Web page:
Standard using a TA Instruments Q2000 differential scanning calorimeter", unless stated otherwise.

Advantage

The toner of the present invention comprises at least one binder resin, an inorganic component and at least one wax. The toner of the present invention provides the advantage that the Coefficient of Friction of the toner image, the long-term

contamination of the printing system, the fixing performance of the toner image, and the dispersability of the wax in the toner, some of which conflict each other, could be improved by using a wax having a high-melting transition temperature range, more preferably a sharp-melting transition within this melting range. In the context of the present invention, high-melting transition temperature range means that the melting transition temperature range is higher than the temperature at which the toner image is fixed onto the image receiving member. In case an intermediate image bearing means is used and the toner imaged is transferred from the intermediate image bearing means to the image receiving member in a transfuse step, a high-melting transition temperature range means that the melting transition temperature range is higher than the

temperature at which the toner image is transfused onto the image receiving member. In the context of the present invention, a sharp-melting transition within the melting transition temperature range means that the melting transition temperature range is relatively narrow. For example, the melting transition temperature range may be 30°C or less. In an alternative embodiment, the melting transition temperature range may be 20°C or less.

The high-melting wax has a melting transition, wherein the lower temperature limit of said wax melting transition is in a temperature range of 1 10 °C to 140 °C. Preferably, the lower temperature limit of the high-melting wax melting transition is in a temperature range of 1 15 °C to 130 °C. More preferably, the lower temperature limit of the high- melting wax melting transition is in a temperature range of 120 °C to 125 °C. In a known printing system, the toner may be fixed onto an image receiving medium at a fixing temperature of 90°C - 1 10°C. The term fixing as used herein may also comprise transfusing. Using toner comprising said high-melting wax no long-term contamination of the printing system or deterioration on the developing performance of the toner has been observed. If the melting transition of the wax starts lower than 1 10 °C, the durability of the development performance decreases. Thus the lower limit temperature of said wax melting transition according to the present invention is at least 1 10 °C or higher.

Herein the lower limit temperature of a melting transition is defined as being the temperature at which at most 10% fraction of the solid wax is molten, when measured at a heating rate of 10°C/min at the time of temperature rise according to the ASTM D3418 Standard using a TA Instruments Q2000 differential scanning calorimeter. In a preferred embodiment the melted fraction of the wax at 110 °C is at most 5% of the wax, when measured under the same conditions.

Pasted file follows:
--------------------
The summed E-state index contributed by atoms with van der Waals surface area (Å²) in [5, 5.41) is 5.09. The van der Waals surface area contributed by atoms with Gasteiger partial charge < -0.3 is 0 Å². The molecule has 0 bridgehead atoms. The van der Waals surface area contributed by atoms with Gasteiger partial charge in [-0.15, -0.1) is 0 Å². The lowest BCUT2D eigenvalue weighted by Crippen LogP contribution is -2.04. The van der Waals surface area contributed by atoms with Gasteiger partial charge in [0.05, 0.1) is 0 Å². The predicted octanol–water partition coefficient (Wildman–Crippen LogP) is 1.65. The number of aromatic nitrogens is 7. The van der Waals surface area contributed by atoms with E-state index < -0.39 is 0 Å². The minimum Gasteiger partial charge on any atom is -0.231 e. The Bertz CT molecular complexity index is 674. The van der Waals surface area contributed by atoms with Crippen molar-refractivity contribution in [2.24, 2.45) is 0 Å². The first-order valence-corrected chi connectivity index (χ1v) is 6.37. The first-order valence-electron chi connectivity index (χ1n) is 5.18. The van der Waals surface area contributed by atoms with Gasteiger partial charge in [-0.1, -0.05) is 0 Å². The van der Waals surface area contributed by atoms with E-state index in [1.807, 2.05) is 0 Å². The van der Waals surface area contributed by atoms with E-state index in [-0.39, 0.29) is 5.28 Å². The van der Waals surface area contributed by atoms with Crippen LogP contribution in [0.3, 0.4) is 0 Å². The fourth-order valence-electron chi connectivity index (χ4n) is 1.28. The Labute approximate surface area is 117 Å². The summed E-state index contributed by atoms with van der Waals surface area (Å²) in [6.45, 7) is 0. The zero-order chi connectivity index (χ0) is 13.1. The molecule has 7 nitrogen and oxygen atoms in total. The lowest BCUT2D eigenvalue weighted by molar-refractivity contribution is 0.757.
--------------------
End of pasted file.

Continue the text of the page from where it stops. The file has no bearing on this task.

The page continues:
The wax is finely dispersed in the binder resin. The advantage of the finely dispersed wax in the toner is that the Coefficient of Friction of the toner image is low without the need for melting the wax during a fixing process. As a result the toner image may be fixed onto an image receiving medium at a fixing temperature of 90 °C - 110 °C.

If the lower limit temperature of the melting transition of the wax is higher than 140 °C, the melting transition range becomes excessively high to make it hard to achieve a good dispersability of the wax in the toner and to achieve a satisfactory fixing performance of the toner. In case the wax is not finely dispersed in the binder resin the toner production yield is reduced. The coarse wax domains in the toner particles are fragile. As a result the toner particles easily break up at the position of the coarse wax domains in the toner particles during the conventional production processes (e.g. classification steps) of toner particles.

In addition, to prepare a toner according to an embodiment of the present invention, the wax may have a narrow wax melting transition, having an upper temperature limit of at most 145 °C, measured using a differential scanning calorimeter, wherein the wax melting transition at the time of temperature rise in the DSC thermogram was measured at a heating rate of 10°C/min according to the ASTM D3418 Standard using a TA

Instruments Q2000 differential scanning calorimeter. Herein the upper limit temperature of a melting transition is defined as being the temperature at which at least 90% fraction of the solid wax is molten, when measured at a heating rate of 10°C/min at the time of temperature rise according to the ASTM D3418 Standard using a TA Instruments Q2000 differential scanning calorimeter. Said narrow wax melting transition range is in between 1 10 °C, the lower limit temperature, and 145 °C, the upper limit temperature. The narrow melting transition of the wax in a temperature range of 110 °C to 145 °C provides the advantage that the wax can be dispersed in the binder resin of the toner in a mechanical mixing process at a temperature close to a peak temperature in the melting transition range of the wax. As a result the wax may be finely dispersed in the binder resin of the toner in a conventional mechanical mixing process. The finely dispersed wax enhances fast migration of the wax to the surface of the toner image during the fixing process. In a preferred embodiment, the wax may have a narrow wax melting transition, having an upper temperature limit of at most 140 °C. In a more preferred embodiment, the wax may have a narrow wax melting transition, having an upper temperature limit of at most 135 °C.